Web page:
Installing doors on business class seats actually requires more than just FAA approval – the way nearly everything on a plane does. It requires an actual exemption from federal regulations that are in place banning doors inside passenger cabins.
There are no doors between coach and business class cabins, there are curtains, for a reason – facilitating evacuation of the aircraft. And doors on business class seats are… doors inside the passenger cabin.
American Airlines has formally requested exemption from 14 CFR 121.310(f)(5)(6) & 25.813(e) in order to install doors on business class seats, in a letter dated on Thursday and posted by the FAA on Monday.
It’s been 100% clear that American Airlines plans business class seats with doors on their new delivery Boeing 787-9s, but until now the airline hasn’t been willing to confirm this officially. This letter to the FAA effectively does so. It also lays out the safety protocol for doors, and flight attendant staffing requirements to verify that requirements are met, and even outlines a protocol for potential electronic doors.
In the process they’ve also confirmed to the government the number of seats in each cabin which was leaked back in April by JonNYC. In their filing they collapse Main Cabin Extra and economy, since those are considered the same cabin, but the distribution will be as follows:
The Boeing 787-9 would go from:
- 30 to 51 business class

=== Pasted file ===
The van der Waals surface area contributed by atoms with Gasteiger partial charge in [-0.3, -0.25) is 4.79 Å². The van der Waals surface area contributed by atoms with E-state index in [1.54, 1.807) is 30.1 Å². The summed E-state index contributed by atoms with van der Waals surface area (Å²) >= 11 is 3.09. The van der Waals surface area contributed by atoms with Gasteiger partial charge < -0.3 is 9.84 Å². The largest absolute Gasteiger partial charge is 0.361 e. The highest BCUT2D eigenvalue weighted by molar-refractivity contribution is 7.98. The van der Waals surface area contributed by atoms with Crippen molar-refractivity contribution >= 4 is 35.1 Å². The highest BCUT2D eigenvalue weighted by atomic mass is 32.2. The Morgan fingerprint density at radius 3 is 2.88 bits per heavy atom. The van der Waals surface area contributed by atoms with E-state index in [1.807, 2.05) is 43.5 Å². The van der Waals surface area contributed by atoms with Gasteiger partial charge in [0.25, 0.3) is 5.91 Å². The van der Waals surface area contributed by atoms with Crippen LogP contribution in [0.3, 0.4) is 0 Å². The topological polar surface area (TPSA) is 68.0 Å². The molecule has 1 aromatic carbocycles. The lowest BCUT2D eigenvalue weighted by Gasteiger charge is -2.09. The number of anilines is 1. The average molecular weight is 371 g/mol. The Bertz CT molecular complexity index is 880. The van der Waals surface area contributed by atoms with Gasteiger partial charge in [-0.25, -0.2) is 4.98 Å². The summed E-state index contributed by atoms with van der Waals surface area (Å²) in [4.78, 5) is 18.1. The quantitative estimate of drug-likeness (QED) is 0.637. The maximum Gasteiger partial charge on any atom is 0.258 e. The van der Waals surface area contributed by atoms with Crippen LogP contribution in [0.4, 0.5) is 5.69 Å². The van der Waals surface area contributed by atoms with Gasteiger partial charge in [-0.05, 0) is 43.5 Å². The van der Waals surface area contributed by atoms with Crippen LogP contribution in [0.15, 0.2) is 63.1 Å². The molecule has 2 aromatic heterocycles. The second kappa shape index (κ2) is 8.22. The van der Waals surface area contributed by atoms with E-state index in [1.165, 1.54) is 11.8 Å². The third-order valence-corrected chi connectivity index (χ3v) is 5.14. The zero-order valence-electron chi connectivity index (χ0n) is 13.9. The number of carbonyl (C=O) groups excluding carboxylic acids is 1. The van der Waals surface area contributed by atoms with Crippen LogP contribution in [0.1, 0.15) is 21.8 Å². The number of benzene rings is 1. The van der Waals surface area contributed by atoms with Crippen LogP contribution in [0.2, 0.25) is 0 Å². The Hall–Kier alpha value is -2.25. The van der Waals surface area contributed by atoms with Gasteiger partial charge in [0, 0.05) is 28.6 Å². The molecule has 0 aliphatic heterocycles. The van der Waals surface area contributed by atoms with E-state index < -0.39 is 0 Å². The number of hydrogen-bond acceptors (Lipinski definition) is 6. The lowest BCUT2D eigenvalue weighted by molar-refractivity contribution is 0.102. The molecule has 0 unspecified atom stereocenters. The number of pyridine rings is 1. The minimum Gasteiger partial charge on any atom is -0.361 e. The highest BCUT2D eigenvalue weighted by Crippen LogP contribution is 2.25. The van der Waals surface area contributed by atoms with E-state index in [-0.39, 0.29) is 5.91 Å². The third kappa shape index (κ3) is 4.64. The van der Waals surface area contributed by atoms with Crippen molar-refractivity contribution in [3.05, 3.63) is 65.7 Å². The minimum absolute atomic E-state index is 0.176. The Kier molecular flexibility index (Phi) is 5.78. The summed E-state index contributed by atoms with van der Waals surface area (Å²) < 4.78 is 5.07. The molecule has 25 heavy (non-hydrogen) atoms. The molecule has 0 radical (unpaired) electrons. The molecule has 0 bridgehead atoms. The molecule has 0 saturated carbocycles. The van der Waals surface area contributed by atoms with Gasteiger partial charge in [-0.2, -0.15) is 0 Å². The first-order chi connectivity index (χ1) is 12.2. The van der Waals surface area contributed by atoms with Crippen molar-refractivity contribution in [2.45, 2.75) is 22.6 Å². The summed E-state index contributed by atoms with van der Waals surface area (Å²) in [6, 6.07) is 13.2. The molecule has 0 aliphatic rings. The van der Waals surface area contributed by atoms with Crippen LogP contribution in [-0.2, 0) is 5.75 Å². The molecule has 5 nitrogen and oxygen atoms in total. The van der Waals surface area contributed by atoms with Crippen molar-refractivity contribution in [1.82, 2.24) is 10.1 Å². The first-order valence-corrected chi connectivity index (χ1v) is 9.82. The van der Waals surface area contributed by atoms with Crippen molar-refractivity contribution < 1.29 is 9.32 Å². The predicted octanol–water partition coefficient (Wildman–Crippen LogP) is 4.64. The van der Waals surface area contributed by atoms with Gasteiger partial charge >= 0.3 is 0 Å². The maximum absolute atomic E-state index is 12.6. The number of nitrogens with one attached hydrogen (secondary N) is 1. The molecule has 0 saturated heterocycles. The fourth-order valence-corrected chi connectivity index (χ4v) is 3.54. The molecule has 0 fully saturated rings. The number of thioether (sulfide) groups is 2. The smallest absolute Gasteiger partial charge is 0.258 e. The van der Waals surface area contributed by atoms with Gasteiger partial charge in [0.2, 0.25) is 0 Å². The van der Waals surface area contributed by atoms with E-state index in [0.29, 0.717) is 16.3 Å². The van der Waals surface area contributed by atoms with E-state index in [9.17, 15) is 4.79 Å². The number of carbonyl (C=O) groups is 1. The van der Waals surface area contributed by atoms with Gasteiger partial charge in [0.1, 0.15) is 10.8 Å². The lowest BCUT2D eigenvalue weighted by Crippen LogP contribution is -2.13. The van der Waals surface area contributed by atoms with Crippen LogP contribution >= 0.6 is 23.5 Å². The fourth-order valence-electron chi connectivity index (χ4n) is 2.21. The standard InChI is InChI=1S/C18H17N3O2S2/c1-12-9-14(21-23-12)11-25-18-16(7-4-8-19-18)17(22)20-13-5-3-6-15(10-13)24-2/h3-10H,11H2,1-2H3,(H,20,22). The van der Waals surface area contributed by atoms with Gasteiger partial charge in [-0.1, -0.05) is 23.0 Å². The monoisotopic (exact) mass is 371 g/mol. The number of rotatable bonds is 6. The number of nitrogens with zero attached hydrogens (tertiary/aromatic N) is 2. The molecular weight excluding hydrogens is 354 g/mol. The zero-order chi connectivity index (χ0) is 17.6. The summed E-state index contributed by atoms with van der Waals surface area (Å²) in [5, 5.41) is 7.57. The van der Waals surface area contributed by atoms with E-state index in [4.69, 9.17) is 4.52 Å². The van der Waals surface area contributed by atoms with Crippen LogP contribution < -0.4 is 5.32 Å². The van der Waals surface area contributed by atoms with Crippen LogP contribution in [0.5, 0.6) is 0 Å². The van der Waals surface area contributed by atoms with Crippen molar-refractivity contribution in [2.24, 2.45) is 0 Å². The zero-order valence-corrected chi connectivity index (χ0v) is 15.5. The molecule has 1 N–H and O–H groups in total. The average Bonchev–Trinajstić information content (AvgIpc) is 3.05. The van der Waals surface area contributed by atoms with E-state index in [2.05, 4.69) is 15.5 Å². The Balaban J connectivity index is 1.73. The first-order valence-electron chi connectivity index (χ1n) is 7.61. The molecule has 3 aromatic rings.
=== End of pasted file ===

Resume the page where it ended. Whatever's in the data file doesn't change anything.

- 21 to 32 premium economy
- 36 to 18 main cabin extra
- 198 to 143 economy seats
In total this reflects a reduction of 41 seats, from 285 down to 244.
Ironically in justifying the exemption American makes the point that fewer passengers on the plane is safer for evacuations. Yet they’ve spent years densifying planes! They’ve added seats to nearly all of their aircraft since US Airways management took over, and continued to do so throughout the pandemic.
American submits that replacing conventional seats with mini-suites in a cabin will considerably reduce the number of occupants, which inherently improves safety
In any case the doors aren’t necessarily reducing the number of occupants on the plane! Adding business class seats means fewer passengers (which they can do with or without doors). The FAA will approve this, since they’ve already approved doors on business class seats across the board. It’s just that, since there’s a specific regulation touching on the subject, a formal exemption is required.